Wednesday, December 21, 2016

Jacques Vallee and the 'Secret Onion'


John B. Alexander's 2011 book, 'UFOs: Myths; Conspiracies and Realities' took us inside the 'Advanced Theoretical Physics Project,' (ATP) a group of US government employees, and others working in private enterprise, who took a detailed look into UAP, in the 1980's.

Image courtesy of Amazon Books

Jacques Vallee's latest book, 'Forbidden Science: Volume Three' has a number of very interesting observations about the ATP, and even after thirty years, his perceptive comments are of real value. I therefore, thought that I would cite these references to the ATP, for your perusal, given that few people obtain a copy of this series of the Vallee diaries. In addition, I will add some comments from Alexander's book.

Image courtesy of Amazon Books

The ATP according to Alexander

' We also anticipated that if an exploration of the topic were conducted responsibly, one of two things would happen. The best scenario would be that we would be brought into the existing program, thus gaining the information we wanted. In addition, done properly, we believed that the ATP members could bring some new expertise to the table. The less desirable outcome was that we would be generically advised of a project and then censured...' (Alexander, p.15.)

'The initial desired outcome would be to determine who knew what about UFOs.' (Alexander, p.16.)

'The first set of meetings and briefings were conducted from 1984 through 1988.' (Alexander , p.21.)

Vallee 24 July 1985 p.199

'There was a meeting on frontier subjects in Washington recently. When Hal arrived he discovered the topic was UFOs, and the overall project was structured in multiple layers; like an onion.The meeting was classified above top secret, under a codeword. Fifteen attendees reviewed cases like Kirtland AFB, Cash-Landrum and Tehran. They included Howell McConnell and John Tyler. Kit had been invited but couldn't attend.

Two aspects of the meeting were ironic, Hal said. First, attendees were there because they ran programs that were impacted by unidentified signals but they were not necessarily interested in the UFO phenomenon itself.

Second irony; they came to the conclusion there must be as secret UFO project, somewhere else! Does the government have in its custody some saucer fragments? Perhaps it does not know what to do with them, someone suggested. Perhaps American industry should be given access to the supposed hoard of alien treasures? Perhaps it already has? In the absence of any hard fact this remains wild speculation, even at such high levels of the government.'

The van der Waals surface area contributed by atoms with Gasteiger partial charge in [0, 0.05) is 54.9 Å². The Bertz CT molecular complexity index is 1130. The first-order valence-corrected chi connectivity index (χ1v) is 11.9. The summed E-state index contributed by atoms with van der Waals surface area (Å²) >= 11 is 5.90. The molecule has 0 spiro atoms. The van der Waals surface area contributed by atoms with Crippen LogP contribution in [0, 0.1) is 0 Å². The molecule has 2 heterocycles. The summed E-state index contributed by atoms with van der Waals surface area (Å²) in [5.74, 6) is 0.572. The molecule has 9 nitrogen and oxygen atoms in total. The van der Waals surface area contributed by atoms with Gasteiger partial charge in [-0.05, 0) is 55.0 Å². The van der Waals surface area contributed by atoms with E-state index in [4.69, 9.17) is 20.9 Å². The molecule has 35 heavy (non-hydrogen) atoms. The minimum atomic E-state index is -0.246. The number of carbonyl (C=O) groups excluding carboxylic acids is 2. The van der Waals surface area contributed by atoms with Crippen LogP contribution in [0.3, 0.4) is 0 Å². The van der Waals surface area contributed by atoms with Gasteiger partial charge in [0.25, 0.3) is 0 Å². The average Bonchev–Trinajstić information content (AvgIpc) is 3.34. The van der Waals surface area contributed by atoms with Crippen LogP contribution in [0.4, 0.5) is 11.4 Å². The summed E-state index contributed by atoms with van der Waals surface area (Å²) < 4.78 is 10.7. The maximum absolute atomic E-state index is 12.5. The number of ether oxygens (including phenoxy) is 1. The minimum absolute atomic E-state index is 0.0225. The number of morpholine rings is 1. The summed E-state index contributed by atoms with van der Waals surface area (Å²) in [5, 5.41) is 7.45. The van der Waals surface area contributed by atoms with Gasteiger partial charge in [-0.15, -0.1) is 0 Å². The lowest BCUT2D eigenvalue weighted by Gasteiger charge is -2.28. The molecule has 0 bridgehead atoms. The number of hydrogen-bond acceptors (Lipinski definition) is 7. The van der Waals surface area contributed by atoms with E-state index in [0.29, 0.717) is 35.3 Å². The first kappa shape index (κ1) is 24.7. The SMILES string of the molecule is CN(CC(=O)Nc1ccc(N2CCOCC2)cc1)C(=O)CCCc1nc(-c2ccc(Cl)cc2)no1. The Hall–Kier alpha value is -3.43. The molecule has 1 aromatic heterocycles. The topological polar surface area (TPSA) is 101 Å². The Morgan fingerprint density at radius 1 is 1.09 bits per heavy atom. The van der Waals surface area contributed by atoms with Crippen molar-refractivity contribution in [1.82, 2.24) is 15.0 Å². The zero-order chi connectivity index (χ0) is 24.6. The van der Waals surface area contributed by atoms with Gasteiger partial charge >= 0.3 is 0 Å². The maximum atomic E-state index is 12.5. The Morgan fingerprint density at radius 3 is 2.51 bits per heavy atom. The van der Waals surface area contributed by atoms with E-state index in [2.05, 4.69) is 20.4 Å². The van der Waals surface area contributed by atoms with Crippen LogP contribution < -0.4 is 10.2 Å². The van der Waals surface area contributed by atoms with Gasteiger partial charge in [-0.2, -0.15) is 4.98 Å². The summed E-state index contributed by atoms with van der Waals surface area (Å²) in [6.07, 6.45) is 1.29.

27 July 1985 p.200

'Hal...left with a  proposal from me that he will take to the Washington group (which I now nickname the "Secret Onion.') on August sixth.'

30 July 1985 p.200

'Bill Calvert, one of my most trusted sources, called me on Friday with some urgency."I've heard about a new group in Washington." he began, "a high-level project headed up by John Alexander, an Army expert. They study UFOs. Fifteen participants are positive, five are negative about UFO reality. One of them is John Gardner, who controls billions of dollars, probably for Star Wars. Creation of the group seems to have been precipitated by rumours started by the Soviets. They hinted to their friends in Washington that they had pieces of a saucer and didn't know what to do with them."

"How did you learn all this?" I asked, astonished that the supposedly classified group ("above top secret" Hal had told me, swearing me to silence) was already compromised. "I heard it from Jack Houck, an engineer at McDonald in Huntington Beach. He is a student of a woman friend of mine, a medium in L.A. He keeps bringing her some CIA types who give her coordinates and asks what she sees...So I called Hal , suggesting lunch, and I confronted him with the leak of his "supersecret" information. Hal was shocked when he heard it: "After all the care we took to define the secret according to different layers of the Onion," he said, "we've already failed! The idea was to dangle our collective skills before whoever is running the Big Project. Now that will never happen, we blew it. again!"

26 August 1985 p.203

'Hal send me a note from Texas,where his own institute is now established. He tells me that my proposal is included in what we still jokingly call the Secret Onion, because of the layers of increasing secrecy around the core people. Leaks have been stopped. John Alexander's horse had already fled the barn, however.'

23 November 1985 p.218

'News about Jack Houck: he will not be involved in UFO research with the government group after all...Hal tells me this results from official reactions when it became obvious that news of the Secret Onion's existence had somehow leaked to his New Age friends. The group has now given a briefing on UFOs to the Under Secretary for Defense. They requested copies of my biography and my proposal.

"If they give us a green light, I'll have to get organized," I told Hal. "You won't be the only one," he replied. "If they give us a green light, about 20 people will have to get organized."